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I've been having some trouble lately while trying to learn how to do an asynchronous receive using visual C#. I have a console based server program that receives data from a client and then sends it back. My problem is on the client side. It has to send data to the server every 100 or so milliseconds and then receive it back.

The problem is getting it back because I can't have the program stop and wait for data. Here's what it looks like so far...

IPEndPoint serverEndPoint = new IPEndPoint(IPAddress.Parse("127.0.0.1"), 16487);
TcpClient client = new TcpClient();

bool blnOnOFF;

private void SendServerData()
{
    string strData = "TEST DATA";

    NetworkStream clientStream = client.GetStream();

    ASCIIEncoding encoder = new ASCIIEncoding();
    byte[] buffer = encoder.GetBytes(strData);

    clientStream.Write(buffer, 0, buffer.Length);
    clientStream.Flush();
}

// Ticks Every 100ms
private void tmrDataTransfer_Tick(object sender, EventArgs e)
{
    SendServerData();
}
private void btnStart(object sender, EventArgs e)
{
    if (blnOnOFF == false)
    {
        tmrDataTransfer.Start();
        blnOnOFF = true;
    }
    else
    {
        tmrDataTransfer.Stop();
        blnOnOFF = false;
    }
}

As you can see, all it does right now is send "TEST DATA". If there is another way to receive the data that is simpler than asynchronous please let me know, also i would like to learn how to do this for future projects.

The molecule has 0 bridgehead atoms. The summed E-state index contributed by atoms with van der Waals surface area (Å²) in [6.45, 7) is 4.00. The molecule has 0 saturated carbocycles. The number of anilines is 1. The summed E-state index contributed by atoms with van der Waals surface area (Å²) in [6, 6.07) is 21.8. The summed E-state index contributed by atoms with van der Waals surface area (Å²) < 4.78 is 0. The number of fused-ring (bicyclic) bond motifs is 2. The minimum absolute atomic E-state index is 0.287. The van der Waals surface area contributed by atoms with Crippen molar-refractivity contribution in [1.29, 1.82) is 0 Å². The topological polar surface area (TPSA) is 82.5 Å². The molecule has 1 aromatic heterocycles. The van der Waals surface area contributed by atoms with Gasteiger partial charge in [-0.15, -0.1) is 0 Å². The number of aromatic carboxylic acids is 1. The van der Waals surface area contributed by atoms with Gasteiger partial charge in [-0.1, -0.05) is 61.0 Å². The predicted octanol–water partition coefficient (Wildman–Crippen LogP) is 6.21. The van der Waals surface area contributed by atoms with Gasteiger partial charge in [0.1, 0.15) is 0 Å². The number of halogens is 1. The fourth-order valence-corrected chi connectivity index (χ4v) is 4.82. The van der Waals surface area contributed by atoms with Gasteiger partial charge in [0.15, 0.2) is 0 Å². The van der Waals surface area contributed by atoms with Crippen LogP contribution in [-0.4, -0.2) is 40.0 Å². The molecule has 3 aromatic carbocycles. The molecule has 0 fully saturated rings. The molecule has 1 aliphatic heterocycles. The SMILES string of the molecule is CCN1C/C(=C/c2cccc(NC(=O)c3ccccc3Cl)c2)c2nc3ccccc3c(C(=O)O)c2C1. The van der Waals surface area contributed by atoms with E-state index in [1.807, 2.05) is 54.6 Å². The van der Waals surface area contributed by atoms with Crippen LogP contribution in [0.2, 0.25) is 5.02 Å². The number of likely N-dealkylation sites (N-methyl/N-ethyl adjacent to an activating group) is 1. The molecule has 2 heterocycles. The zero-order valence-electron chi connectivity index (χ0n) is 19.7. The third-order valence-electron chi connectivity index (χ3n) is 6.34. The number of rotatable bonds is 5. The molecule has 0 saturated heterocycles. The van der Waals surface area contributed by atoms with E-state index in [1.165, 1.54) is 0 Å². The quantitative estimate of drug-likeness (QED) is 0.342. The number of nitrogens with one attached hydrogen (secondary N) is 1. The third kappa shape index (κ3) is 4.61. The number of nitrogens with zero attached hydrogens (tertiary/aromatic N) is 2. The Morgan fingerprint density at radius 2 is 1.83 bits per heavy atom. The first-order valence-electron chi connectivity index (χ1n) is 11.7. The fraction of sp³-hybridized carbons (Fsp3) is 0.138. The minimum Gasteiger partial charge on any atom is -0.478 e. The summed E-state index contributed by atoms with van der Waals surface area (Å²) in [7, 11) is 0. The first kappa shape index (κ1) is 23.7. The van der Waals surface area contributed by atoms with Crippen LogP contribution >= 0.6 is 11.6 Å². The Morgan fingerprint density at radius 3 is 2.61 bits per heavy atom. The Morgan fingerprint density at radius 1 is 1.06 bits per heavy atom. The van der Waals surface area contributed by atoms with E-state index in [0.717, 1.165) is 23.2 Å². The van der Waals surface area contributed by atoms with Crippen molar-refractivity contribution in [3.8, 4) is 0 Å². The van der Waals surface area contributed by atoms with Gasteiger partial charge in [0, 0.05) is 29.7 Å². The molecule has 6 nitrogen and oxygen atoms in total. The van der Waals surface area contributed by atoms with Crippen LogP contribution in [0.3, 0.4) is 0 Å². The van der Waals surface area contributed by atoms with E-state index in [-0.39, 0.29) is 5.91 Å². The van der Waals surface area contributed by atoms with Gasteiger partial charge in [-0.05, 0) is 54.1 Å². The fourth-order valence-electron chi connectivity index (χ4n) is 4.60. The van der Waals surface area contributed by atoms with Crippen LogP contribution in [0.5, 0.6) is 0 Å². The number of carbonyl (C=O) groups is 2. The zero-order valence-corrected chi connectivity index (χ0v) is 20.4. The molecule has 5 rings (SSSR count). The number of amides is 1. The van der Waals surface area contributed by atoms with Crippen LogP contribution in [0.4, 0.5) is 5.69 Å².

thanks in advanced.

EDIT: added client sorry i forgot about it

share|improve this question
    
What is client? Your code is incomplete. –  Amy Dec 2 '11 at 3:23
    
TcpClient client = new TcpClient(); <--- sorry i left it out –  Dusty Dec 2 '11 at 3:56

1 Answer 1

up vote 1 down vote accepted

Ok, so, what you need to do is when your app is waiting for incoming data, you need to employ the TcpListener class.

Try this SO answer

The TcpListener class listens for incoming connections, and when it finds one, it creates a TcpClient which does its thing. Meanwhile, the listener has already gone back to looking for new connections. It's pretty much only ever doing just that, and moving the work off to other places.

I think (70% sure) that the TcpClient it creates for a new connection will be operating on a different port than the one your listener is using. You're thus always listening on the same port, while your processing is done on other threads on other ports.

Make sense? I can elaborate more if desired.

share|improve this answer
    
yea that makes sense. thanks i think i can figure it out now . –  Dusty Dec 2 '11 at 20:16

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